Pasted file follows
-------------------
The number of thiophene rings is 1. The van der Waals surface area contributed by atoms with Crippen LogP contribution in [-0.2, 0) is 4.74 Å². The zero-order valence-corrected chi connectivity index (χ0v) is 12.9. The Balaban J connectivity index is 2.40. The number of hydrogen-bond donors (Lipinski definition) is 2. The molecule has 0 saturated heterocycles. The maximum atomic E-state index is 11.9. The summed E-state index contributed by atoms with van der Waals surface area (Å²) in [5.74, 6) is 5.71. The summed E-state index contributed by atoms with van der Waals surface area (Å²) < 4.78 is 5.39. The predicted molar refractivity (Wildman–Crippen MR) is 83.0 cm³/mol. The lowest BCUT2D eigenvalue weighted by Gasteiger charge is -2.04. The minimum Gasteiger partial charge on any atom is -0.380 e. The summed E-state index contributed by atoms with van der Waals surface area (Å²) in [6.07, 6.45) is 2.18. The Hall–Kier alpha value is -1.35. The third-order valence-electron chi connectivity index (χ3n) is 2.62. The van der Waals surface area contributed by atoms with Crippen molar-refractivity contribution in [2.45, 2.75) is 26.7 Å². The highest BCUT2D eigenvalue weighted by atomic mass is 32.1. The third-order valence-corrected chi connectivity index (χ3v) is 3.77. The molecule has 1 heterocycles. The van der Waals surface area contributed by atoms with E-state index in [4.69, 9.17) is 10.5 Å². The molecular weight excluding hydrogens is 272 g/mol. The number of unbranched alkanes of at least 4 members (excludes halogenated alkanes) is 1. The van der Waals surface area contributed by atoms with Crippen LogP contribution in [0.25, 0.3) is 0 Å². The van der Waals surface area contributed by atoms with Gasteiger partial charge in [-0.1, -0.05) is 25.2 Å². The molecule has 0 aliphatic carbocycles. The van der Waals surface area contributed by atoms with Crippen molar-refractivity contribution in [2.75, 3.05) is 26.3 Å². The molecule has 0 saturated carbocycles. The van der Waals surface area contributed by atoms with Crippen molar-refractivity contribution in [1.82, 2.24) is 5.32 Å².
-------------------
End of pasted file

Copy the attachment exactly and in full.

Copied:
The number of thiophene rings is 1. The van der Waals surface area contributed by atoms with Crippen LogP contribution in [-0.2, 0) is 4.74 Å². The zero-order valence-corrected chi connectivity index (χ0v) is 12.9. The Balaban J connectivity index is 2.40. The number of hydrogen-bond donors (Lipinski definition) is 2. The molecule has 0 saturated heterocycles. The maximum atomic E-state index is 11.9. The summed E-state index contributed by atoms with van der Waals surface area (Å²) in [5.74, 6) is 5.71. The summed E-state index contributed by atoms with van der Waals surface area (Å²) < 4.78 is 5.39. The predicted molar refractivity (Wildman–Crippen MR) is 83.0 cm³/mol. The lowest BCUT2D eigenvalue weighted by Gasteiger charge is -2.04. The minimum Gasteiger partial charge on any atom is -0.380 e. The summed E-state index contributed by atoms with van der Waals surface area (Å²) in [6.07, 6.45) is 2.18. The Hall–Kier alpha value is -1.35. The third-order valence-electron chi connectivity index (χ3n) is 2.62. The van der Waals surface area contributed by atoms with Crippen molar-refractivity contribution in [2.45, 2.75) is 26.7 Å². The highest BCUT2D eigenvalue weighted by atomic mass is 32.1. The third-order valence-corrected chi connectivity index (χ3v) is 3.77. The molecule has 1 heterocycles. The van der Waals surface area contributed by atoms with E-state index in [4.69, 9.17) is 10.5 Å². The molecular weight excluding hydrogens is 272 g/mol. The number of unbranched alkanes of at least 4 members (excludes halogenated alkanes) is 1. The van der Waals surface area contributed by atoms with Crippen LogP contribution in [0.25, 0.3) is 0 Å². The van der Waals surface area contributed by atoms with Gasteiger partial charge in [-0.1, -0.05) is 25.2 Å². The molecule has 0 aliphatic carbocycles. The van der Waals surface area contributed by atoms with Crippen molar-refractivity contribution in [2.75, 3.05) is 26.3 Å². The molecule has 0 saturated carbocycles. The van der Waals surface area contributed by atoms with Crippen molar-refractivity contribution in [1.82, 2.24) is 5.32 Å².